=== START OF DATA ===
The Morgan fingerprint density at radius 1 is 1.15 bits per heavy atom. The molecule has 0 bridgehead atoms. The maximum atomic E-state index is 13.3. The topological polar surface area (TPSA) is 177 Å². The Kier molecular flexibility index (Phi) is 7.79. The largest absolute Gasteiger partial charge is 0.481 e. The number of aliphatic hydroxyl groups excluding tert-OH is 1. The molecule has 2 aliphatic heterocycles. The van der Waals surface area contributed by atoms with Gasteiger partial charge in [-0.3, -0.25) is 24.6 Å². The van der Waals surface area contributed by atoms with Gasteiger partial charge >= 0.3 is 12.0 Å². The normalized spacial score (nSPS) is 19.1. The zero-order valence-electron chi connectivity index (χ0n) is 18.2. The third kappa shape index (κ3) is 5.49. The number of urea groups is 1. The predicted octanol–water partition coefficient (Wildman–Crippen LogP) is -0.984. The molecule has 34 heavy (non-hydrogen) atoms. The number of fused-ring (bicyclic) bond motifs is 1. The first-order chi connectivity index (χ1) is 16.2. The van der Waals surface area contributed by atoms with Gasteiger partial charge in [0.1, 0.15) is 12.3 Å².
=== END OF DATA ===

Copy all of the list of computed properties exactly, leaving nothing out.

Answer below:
The Morgan fingerprint density at radius 1 is 1.15 bits per heavy atom. The molecule has 0 bridgehead atoms. The maximum atomic E-state index is 13.3. The topological polar surface area (TPSA) is 177 Å². The Kier molecular flexibility index (Phi) is 7.79. The largest absolute Gasteiger partial charge is 0.481 e. The number of aliphatic hydroxyl groups excluding tert-OH is 1. The molecule has 2 aliphatic heterocycles. The van der Waals surface area contributed by atoms with Gasteiger partial charge in [-0.3, -0.25) is 24.6 Å². The van der Waals surface area contributed by atoms with Gasteiger partial charge >= 0.3 is 12.0 Å². The normalized spacial score (nSPS) is 19.1. The zero-order valence-electron chi connectivity index (χ0n) is 18.2. The third kappa shape index (κ3) is 5.49. The number of urea groups is 1. The predicted octanol–water partition coefficient (Wildman–Crippen LogP) is -0.984. The molecule has 34 heavy (non-hydrogen) atoms. The number of fused-ring (bicyclic) bond motifs is 1. The first-order chi connectivity index (χ1) is 16.2. The van der Waals surface area contributed by atoms with Gasteiger partial charge in [0.1, 0.15) is 12.3 Å².